Although there were two Wonder Boy III games, The Dragon's Trap is definitely the most memorable. Now, the classic Metroidvania has been remade for modern consoles so let's see how it holds up in high-definition.
As a fan of Wonder Boy, I was delighted when I first heard the news that The Dragon's Trap was being remade. Even though I have only played the TurboGrafx-16 version (known simply as Dragon's Curse), I could tell that the adventure will be a perfect fit for modern audiences. Anyway, this is essentially the exact same game as the 1989 Master System original but with completely redone graphics and sound (and the option to choose a girl protagonist with an impeccable haircut at the beginning). What makes it such a phenomenal game is its use of various transformations in its Metroidvania world. Every time you defeat a boss, you're "cursed" to live as a different animal. You'll transition from a human to a lizard, mouse, piranha, lion, and hawk throughout the adventure. Each animal has its own unique traits such as the mouse being able to cling to certain walls and the hawk can fly. Overall, exploring the somewhat intricate world while searching for treasures is a joy... but it's also quite easy to get lost.
The new visuals and soundtrack are absolutely wonderful. The environments and characters come together to form picturesque scenes with each frame looking like its own painting while the music is composed of live instruments that take the familiar tunes and breathe new life into them. At any point, you can tap buttons to toggle between the original graphics and sound and their modern interpretations (like I do in my gameplay video). Switching between the two at certain points to see how they updated the graphics is great fun. Also, I found using the retro visuals to actually help me play better in more tricky situations. Lizardcube sure did an exemplary job here.
Another addition to this version of Wonder Boy III: The Dragon's Trap is the challenge areas that put your skills at controlling each animal to the test. Reaching the end of these areas (which can be very tricky) will award you with a Charm Stone. These allow merchants to sell you additional goods so collecting them all is a rewarding endeavor indeed. By the way, this system replaces the original game's charm points system. Although these areas add some replay value, Wonder Boy: The Dragon's Trap is still a very short game. You can complete the entire campaign in little over an hour if you know what you're doing which just isn't long enough for modern gamers. I wish they included more extra content to work through but unfortunately; it's just the same game with a handful of extra challenges.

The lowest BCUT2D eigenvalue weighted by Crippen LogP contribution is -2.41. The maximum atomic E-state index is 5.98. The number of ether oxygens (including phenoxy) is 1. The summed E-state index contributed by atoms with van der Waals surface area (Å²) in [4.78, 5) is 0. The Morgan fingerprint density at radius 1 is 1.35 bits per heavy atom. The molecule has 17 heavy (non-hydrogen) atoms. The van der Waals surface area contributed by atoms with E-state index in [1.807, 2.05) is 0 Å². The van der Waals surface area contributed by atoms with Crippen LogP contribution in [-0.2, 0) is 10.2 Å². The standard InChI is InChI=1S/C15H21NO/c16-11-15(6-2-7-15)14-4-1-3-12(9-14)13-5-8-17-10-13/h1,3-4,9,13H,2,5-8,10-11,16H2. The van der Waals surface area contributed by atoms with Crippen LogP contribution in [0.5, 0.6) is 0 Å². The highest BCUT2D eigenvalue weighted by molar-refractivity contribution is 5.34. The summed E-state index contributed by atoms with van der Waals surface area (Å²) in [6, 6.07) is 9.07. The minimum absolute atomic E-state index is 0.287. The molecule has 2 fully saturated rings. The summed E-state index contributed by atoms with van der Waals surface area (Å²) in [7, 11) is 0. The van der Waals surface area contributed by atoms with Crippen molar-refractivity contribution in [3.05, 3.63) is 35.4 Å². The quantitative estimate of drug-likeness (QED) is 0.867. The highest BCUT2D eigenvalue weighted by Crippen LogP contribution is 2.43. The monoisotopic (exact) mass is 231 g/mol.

The original's gameplay remains fully intact here, too. Even though that's great for the most part, it also means that it carries some retro baggage along as well. The most annoying part is that getting hurt knocks you back in an irritating way. Whereas series like Castlevania are notorious for having you fly back when you're hit, The Dragon's Trap takes this a step further by allowing enemies to keep pushing you around the screen. It's very annoying and disorienting. If they added an option to disable this then that would have been awesome. Instead, you'll have to watch poor Wonder Boy being juggled around the screen and just shake your head.
Wonder Boy: The Dragon's Trap may essentially be the same game as the original but its brand new graphics and sound make it worth checking out for existing fans and newcomers alike. The extra challenge areas are nothing to sneeze at either.
- + Same classic Wonder Boy III in all its character-swapping Metroidvania glory
- + Fantastic modern visuals and music
- + New challenge areas add some value
- - Even with the additional content, it's still a very short game
- - Comes with a lot of retro baggage including seriously annoying knock-back